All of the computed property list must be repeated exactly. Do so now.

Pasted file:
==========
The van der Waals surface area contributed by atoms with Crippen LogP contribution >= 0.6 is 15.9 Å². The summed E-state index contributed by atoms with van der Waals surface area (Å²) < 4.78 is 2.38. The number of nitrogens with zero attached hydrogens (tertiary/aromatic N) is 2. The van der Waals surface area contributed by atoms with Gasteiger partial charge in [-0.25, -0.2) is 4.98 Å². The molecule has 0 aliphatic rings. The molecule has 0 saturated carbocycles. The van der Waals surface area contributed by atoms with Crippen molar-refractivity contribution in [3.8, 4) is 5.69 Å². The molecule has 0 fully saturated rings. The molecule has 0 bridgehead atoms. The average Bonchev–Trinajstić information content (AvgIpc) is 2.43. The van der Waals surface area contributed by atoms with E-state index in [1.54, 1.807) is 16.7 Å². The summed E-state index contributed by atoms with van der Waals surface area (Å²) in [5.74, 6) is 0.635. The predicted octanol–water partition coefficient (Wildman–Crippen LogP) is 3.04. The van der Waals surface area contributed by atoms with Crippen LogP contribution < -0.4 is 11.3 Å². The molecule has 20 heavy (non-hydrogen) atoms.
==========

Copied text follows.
The van der Waals surface area contributed by atoms with Crippen LogP contribution >= 0.6 is 15.9 Å². The summed E-state index contributed by atoms with van der Waals surface area (Å²) < 4.78 is 2.38. The number of nitrogens with zero attached hydrogens (tertiary/aromatic N) is 2. The van der Waals surface area contributed by atoms with Gasteiger partial charge in [-0.25, -0.2) is 4.98 Å². The molecule has 0 aliphatic rings. The molecule has 0 saturated carbocycles. The van der Waals surface area contributed by atoms with Crippen molar-refractivity contribution in [3.8, 4) is 5.69 Å². The molecule has 0 fully saturated rings. The molecule has 0 bridgehead atoms. The average Bonchev–Trinajstić information content (AvgIpc) is 2.43. The van der Waals surface area contributed by atoms with E-state index in [1.54, 1.807) is 16.7 Å². The summed E-state index contributed by atoms with van der Waals surface area (Å²) in [5.74, 6) is 0.635. The predicted octanol–water partition coefficient (Wildman–Crippen LogP) is 3.04. The van der Waals surface area contributed by atoms with Crippen LogP contribution < -0.4 is 11.3 Å². The molecule has 20 heavy (non-hydrogen) atoms.